In 2009, the Ontario Superior Court jailed Livent CEO Garth Drabinsky and a colleague over several counts of criminal fraud.
The Ontario Securities Commission (OSC) says this was based on their actions prior to Livent’s IPO on the Toronto Stock Exchange in May 1993. New management took over Livent in 1998 and learned of allegations that the company’s prior financial statements contained misrepresentations.
The OSC adds the men also concealed a kickback scheme within those statements.
Drabinsky and colleague Myron Gottlieb were found guilty of forgery in March 2009, along with two counts of criminal fraud over $5,000.
A third exec, Gordon Eckstein, pled guilty to one fraud charge two years earlier.
Drabinsky and Gottlieb appealed their sentences to the Ontario Court of Appeal in 2011, which resulted in a reduction of jail time for both, but not dismissal of charges.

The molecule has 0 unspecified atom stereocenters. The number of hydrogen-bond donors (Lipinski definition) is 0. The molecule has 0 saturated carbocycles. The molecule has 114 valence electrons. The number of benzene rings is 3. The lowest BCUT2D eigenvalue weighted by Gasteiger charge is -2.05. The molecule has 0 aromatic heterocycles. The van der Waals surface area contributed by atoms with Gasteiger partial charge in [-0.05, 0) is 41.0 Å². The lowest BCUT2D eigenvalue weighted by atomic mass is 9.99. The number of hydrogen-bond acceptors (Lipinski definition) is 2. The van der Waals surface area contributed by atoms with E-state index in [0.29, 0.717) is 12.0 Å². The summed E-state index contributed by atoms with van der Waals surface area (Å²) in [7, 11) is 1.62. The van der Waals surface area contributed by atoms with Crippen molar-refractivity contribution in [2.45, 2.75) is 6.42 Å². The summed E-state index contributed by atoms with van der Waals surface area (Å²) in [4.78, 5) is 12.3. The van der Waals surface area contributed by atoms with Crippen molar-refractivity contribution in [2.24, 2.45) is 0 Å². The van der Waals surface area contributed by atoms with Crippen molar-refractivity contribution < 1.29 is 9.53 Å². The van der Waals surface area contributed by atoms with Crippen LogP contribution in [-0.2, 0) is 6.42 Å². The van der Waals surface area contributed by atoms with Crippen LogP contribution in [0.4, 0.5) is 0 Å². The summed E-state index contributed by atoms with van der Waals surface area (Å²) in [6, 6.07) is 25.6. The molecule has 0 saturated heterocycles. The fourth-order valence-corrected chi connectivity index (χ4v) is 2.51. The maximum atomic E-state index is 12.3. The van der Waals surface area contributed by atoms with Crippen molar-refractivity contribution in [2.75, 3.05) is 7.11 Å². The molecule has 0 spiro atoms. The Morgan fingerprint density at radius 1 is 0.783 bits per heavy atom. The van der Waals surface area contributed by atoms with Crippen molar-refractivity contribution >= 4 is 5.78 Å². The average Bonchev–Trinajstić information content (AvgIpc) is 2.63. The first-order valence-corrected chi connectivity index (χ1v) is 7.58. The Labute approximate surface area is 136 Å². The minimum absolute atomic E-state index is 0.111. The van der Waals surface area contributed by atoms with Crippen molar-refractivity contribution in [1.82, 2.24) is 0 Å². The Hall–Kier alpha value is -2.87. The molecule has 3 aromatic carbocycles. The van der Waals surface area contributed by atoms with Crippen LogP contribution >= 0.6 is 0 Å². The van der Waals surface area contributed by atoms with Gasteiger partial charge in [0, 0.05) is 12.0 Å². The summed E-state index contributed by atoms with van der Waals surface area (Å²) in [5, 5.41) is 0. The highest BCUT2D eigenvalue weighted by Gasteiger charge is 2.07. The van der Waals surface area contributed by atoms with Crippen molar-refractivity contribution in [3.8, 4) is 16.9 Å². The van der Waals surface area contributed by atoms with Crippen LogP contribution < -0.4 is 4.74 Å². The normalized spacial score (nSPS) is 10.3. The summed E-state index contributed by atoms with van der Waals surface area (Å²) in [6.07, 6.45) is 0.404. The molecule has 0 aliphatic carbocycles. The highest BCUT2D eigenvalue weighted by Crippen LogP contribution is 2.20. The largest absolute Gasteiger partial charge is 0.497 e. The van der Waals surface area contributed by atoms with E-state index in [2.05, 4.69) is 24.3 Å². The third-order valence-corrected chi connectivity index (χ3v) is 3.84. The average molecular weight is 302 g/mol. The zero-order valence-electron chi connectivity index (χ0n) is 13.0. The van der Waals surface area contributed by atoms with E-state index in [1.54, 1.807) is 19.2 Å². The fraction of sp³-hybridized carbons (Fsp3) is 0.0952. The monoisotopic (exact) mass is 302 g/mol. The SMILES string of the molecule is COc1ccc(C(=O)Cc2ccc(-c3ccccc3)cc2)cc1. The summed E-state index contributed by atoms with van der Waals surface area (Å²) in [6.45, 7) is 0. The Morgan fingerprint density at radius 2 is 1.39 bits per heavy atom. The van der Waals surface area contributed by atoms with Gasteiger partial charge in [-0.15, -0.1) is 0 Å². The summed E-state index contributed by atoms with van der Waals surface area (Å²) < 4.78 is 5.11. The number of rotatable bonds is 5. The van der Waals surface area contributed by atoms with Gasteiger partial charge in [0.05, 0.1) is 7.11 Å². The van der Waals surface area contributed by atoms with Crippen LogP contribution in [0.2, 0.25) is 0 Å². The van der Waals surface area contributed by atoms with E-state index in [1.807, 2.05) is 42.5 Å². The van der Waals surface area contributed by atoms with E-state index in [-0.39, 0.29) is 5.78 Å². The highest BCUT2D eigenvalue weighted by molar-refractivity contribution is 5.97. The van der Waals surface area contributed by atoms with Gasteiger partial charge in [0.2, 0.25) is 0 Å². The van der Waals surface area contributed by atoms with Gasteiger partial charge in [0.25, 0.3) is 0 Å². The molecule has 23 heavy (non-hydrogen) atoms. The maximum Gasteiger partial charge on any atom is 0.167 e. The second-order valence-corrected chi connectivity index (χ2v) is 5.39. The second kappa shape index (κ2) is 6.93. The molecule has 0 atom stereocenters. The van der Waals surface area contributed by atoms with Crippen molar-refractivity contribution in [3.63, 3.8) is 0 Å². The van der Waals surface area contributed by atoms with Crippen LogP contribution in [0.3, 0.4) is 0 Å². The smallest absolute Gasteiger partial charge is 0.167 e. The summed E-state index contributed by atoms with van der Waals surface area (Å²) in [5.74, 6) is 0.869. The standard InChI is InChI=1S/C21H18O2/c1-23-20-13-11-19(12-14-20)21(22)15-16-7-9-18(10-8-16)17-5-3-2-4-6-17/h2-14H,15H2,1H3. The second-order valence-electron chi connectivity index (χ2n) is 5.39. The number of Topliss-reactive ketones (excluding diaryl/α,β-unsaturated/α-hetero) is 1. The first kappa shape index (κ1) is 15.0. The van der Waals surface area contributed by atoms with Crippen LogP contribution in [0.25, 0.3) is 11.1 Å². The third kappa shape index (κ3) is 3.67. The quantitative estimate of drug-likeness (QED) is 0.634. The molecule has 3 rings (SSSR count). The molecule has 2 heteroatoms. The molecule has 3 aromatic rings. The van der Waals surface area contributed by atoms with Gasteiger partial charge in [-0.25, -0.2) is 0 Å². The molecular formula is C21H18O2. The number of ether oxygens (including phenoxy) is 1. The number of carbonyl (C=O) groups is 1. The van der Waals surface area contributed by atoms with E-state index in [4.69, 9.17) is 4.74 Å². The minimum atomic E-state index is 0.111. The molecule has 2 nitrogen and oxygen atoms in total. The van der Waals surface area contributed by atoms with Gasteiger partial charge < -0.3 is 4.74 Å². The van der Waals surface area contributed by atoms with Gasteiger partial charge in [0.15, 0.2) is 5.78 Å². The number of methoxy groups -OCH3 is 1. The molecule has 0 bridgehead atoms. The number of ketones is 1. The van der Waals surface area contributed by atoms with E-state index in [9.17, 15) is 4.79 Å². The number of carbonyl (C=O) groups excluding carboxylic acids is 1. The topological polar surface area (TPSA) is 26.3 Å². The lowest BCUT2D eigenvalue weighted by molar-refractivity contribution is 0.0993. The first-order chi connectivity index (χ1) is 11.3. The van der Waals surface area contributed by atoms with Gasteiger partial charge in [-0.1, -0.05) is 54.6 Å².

The pair sought leave from the Supreme Court of Canada to appeal the Ontario Court’s decision, but that was dismissed in March 2012.
Now, the OSC is continuing its proceedings that were adjourned in July 2001.
“This is when the Ontario Superior Court’s criminal case was gearing up,” says Alexandra Clark, a litigator for the OSC.
Today, the OSC conducted a 15-minute hearing between representatives of the three men and Clark.
All parties will reconvene for a private, pre-hearing conference on May 23, 2013 to discuss the case.
Since 2001, the OSC has forbidden Drabinsky, Gottlieb and Eckstein from becoming registrants without consent.
The OSC adds it’s also deciding whether the men have to disgorge all funds obtained through non-compliance, as well as ban them from securities trading.